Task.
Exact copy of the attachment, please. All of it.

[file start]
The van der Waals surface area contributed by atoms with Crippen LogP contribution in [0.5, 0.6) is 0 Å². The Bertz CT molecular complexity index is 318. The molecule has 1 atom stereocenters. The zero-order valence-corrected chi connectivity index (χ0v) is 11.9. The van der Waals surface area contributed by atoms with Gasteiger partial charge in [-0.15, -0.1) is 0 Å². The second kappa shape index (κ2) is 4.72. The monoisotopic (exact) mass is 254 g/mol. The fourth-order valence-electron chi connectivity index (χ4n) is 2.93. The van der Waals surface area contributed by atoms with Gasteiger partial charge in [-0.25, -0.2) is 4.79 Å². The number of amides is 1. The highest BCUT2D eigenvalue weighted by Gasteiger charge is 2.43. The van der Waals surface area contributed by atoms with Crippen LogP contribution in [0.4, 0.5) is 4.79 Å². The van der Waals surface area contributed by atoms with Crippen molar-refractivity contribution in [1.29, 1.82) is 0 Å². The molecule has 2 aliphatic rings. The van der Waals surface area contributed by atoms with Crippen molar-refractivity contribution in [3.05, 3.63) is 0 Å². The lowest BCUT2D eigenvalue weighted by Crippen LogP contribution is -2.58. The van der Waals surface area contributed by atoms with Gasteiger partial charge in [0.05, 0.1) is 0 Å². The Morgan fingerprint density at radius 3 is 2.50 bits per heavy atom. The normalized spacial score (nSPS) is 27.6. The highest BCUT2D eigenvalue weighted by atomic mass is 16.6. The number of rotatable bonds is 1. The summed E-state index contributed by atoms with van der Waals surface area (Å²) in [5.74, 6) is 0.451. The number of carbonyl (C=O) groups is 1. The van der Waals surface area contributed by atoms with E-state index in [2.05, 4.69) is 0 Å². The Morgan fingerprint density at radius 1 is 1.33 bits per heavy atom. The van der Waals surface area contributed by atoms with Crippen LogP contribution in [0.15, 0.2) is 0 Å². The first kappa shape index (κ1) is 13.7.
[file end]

The van der Waals surface area contributed by atoms with Crippen LogP contribution in [0.5, 0.6) is 0 Å². The Bertz CT molecular complexity index is 318. The molecule has 1 atom stereocenters. The zero-order valence-corrected chi connectivity index (χ0v) is 11.9. The van der Waals surface area contributed by atoms with Gasteiger partial charge in [-0.15, -0.1) is 0 Å². The second kappa shape index (κ2) is 4.72. The monoisotopic (exact) mass is 254 g/mol. The fourth-order valence-electron chi connectivity index (χ4n) is 2.93. The van der Waals surface area contributed by atoms with Gasteiger partial charge in [-0.25, -0.2) is 4.79 Å². The number of amides is 1. The highest BCUT2D eigenvalue weighted by Gasteiger charge is 2.43. The van der Waals surface area contributed by atoms with Crippen LogP contribution in [0.4, 0.5) is 4.79 Å². The van der Waals surface area contributed by atoms with Crippen molar-refractivity contribution in [1.29, 1.82) is 0 Å². The molecule has 2 aliphatic rings. The van der Waals surface area contributed by atoms with Crippen molar-refractivity contribution in [3.05, 3.63) is 0 Å². The lowest BCUT2D eigenvalue weighted by Crippen LogP contribution is -2.58. The van der Waals surface area contributed by atoms with Gasteiger partial charge in [0.05, 0.1) is 0 Å². The Morgan fingerprint density at radius 3 is 2.50 bits per heavy atom. The normalized spacial score (nSPS) is 27.6. The highest BCUT2D eigenvalue weighted by atomic mass is 16.6. The number of rotatable bonds is 1. The summed E-state index contributed by atoms with van der Waals surface area (Å²) in [5.74, 6) is 0.451. The number of carbonyl (C=O) groups is 1. The van der Waals surface area contributed by atoms with E-state index in [2.05, 4.69) is 0 Å². The Morgan fingerprint density at radius 1 is 1.33 bits per heavy atom. The van der Waals surface area contributed by atoms with Crippen LogP contribution in [0.15, 0.2) is 0 Å². The first kappa shape index (κ1) is 13.7.